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The Aegis
Harford County

The Ramble Fest bluegrass music festival is debuting in Harford County this weekend

An all-new bluegrass music festival is kicking off this weekend in Harford County.

Taking place at Camp Ramblewood in Darlington, The Ramble Festival has been a “labor of love,” for organizers Jason “J” Hubert and Brandon “Brick” Lohr. The pair are both avid music lovers and first met at a festival in 2017.

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“One of the things that [Hubert] and I both have seen over the years is the power of live music,” Lohr said, “to bring people together and to create community.”

Over the course of the three-day event, 31 bluegrass, jam and high-energy brass bands, will perform across three stages from Friday through Sunday, .

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Lohr said he first had the idea of putting a festival together last year while hiking the Appalachian Trail. But his idea wasn’t for just a festival, but for a festival with a specific mission.

He explained: “A mission that is based on bringing people together in really creating community and the strong ties that bind us together that we find when we go to music festivals…

“The things that we love the most [are] the connections we make with other humans, and whether that’s in front of a stage or whether that’s around the campfire, those were the things that have always really resonated with us as to the reason why we actually go to festivals.”

A variety of options are available. There are general admission weekend passes ($250) and single-day passes ($80-100), as well as RV passes and cabins, for a variety of sizes.

Lohr said the measure of success for the festival isn’t how many tickets they sell, since they are a first-time festival, but of their ability to foster that feeling of community they’ve felt at music festivals in the past and they missed during the heights of the COVID-19 pandemic.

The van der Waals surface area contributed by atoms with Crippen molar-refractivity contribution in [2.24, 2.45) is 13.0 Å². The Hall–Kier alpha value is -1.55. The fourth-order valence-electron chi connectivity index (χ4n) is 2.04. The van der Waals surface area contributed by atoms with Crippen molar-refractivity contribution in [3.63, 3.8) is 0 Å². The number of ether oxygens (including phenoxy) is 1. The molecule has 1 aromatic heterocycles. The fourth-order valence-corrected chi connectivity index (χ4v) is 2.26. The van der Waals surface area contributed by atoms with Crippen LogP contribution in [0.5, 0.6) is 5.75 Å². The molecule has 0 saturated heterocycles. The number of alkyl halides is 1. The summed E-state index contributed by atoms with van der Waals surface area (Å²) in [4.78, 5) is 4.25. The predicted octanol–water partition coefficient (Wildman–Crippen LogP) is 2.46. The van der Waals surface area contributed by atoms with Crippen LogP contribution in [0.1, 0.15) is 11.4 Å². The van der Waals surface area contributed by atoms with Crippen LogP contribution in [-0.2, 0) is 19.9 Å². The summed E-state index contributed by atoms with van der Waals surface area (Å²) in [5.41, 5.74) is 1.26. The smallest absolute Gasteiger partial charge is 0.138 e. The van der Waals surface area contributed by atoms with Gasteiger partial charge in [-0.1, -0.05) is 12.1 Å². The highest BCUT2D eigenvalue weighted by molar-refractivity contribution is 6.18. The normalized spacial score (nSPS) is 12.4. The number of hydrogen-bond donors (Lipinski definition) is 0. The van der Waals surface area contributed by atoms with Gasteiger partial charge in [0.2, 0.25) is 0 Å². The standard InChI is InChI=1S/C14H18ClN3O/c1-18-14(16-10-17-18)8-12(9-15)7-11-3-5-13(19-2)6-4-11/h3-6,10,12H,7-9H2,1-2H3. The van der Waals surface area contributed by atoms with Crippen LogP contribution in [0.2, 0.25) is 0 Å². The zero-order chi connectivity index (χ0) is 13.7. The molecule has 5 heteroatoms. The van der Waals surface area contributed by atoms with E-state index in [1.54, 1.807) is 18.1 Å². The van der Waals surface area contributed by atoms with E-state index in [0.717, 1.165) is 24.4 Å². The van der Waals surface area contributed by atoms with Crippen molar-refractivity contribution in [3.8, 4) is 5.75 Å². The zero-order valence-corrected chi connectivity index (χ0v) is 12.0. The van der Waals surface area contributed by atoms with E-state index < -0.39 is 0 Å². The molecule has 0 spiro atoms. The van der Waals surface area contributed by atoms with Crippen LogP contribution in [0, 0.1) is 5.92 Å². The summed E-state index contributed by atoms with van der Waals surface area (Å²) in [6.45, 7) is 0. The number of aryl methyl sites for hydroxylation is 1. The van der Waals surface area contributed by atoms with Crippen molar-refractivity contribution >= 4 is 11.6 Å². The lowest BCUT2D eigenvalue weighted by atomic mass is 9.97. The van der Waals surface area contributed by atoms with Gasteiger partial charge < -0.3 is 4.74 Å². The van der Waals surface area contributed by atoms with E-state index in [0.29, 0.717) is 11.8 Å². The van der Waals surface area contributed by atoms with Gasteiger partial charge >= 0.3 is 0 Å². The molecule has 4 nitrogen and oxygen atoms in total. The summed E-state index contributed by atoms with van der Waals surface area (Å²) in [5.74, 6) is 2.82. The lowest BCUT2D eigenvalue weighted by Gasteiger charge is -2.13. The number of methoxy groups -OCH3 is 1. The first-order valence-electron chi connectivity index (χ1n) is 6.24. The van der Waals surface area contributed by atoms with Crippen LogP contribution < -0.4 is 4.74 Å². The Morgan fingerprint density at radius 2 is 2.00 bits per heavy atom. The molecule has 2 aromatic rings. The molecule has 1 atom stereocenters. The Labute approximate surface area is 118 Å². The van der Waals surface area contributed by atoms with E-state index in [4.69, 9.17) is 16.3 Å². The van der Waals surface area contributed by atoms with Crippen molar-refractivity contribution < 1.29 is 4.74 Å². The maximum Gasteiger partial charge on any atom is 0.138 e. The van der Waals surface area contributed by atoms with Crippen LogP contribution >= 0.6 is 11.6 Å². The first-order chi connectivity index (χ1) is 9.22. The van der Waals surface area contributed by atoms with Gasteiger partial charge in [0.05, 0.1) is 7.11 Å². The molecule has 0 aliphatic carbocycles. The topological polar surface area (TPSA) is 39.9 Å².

“I want them to roll off site and feel like they’re leaving home, not like they’re going home,” Lohr said. “And if we are successful this year, that is going to be the single largest measure of success.”

Hubert said they were inspired by the Lunar Bay Music and Arts Festival that debuted in the county almost 10 years ago.

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“We’ve graciously picked up the torch,” Hubert said.

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Of the several dozen performers, a handful are from the area, including Charm City Junction, Caleb Stine and the Dirty Grass Players. There will also be “buskers” on-site, or people who play their music in a public area. Festival attendees are also encouraged to bring their own instruments to the festival.

“We’re doing everything we can to support musicians and the local community and give them a leg up if there’s any way we can do it,” Lohr said.

Planning a first-year festival is not easy, a feat Hubert compared to climbing a mountain.

‘Every climb, you have the distinct possibility of really hurting yourself or dying,” he said, “And then once you get to the top you’re like, ‘Man, that was a lot of fun. I can’t wait to do that again’ …

“Nothing has been simple, Hubert said, “but [I’m] having the time of my life, and I can’t wait to do it again next year.”

More information can be found on the festival website: https://www.ramblefestival.com/


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